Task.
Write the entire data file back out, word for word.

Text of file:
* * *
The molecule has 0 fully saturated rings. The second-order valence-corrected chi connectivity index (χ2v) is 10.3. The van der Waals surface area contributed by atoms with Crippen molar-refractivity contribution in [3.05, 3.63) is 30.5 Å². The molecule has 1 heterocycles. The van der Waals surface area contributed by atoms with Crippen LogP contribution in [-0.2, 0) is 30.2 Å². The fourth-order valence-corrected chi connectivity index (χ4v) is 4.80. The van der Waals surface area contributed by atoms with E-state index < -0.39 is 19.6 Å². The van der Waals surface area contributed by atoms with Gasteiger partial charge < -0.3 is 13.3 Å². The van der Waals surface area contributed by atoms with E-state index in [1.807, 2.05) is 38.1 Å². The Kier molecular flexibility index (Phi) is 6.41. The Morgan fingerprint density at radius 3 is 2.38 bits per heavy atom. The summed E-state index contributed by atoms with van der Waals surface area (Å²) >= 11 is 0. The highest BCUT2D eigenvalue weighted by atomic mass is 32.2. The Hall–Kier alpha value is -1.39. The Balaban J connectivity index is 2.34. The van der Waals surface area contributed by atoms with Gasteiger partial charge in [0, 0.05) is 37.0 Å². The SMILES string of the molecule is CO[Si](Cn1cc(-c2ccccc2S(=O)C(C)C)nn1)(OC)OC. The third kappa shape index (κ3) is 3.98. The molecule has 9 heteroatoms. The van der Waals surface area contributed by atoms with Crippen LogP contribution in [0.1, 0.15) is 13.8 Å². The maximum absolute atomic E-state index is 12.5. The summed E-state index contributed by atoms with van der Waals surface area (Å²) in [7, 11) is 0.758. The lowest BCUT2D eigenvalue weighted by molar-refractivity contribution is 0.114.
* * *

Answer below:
The molecule has 0 fully saturated rings. The second-order valence-corrected chi connectivity index (χ2v) is 10.3. The van der Waals surface area contributed by atoms with Crippen molar-refractivity contribution in [3.05, 3.63) is 30.5 Å². The molecule has 1 heterocycles. The van der Waals surface area contributed by atoms with Crippen LogP contribution in [-0.2, 0) is 30.2 Å². The fourth-order valence-corrected chi connectivity index (χ4v) is 4.80. The van der Waals surface area contributed by atoms with E-state index < -0.39 is 19.6 Å². The van der Waals surface area contributed by atoms with Gasteiger partial charge < -0.3 is 13.3 Å². The van der Waals surface area contributed by atoms with E-state index in [1.807, 2.05) is 38.1 Å². The Kier molecular flexibility index (Phi) is 6.41. The Morgan fingerprint density at radius 3 is 2.38 bits per heavy atom. The summed E-state index contributed by atoms with van der Waals surface area (Å²) >= 11 is 0. The highest BCUT2D eigenvalue weighted by atomic mass is 32.2. The Hall–Kier alpha value is -1.39. The Balaban J connectivity index is 2.34. The van der Waals surface area contributed by atoms with Gasteiger partial charge in [0, 0.05) is 37.0 Å². The SMILES string of the molecule is CO[Si](Cn1cc(-c2ccccc2S(=O)C(C)C)nn1)(OC)OC. The third kappa shape index (κ3) is 3.98. The molecule has 9 heteroatoms. The van der Waals surface area contributed by atoms with Crippen LogP contribution in [0.1, 0.15) is 13.8 Å². The maximum absolute atomic E-state index is 12.5. The summed E-state index contributed by atoms with van der Waals surface area (Å²) in [7, 11) is 0.758. The lowest BCUT2D eigenvalue weighted by molar-refractivity contribution is 0.114.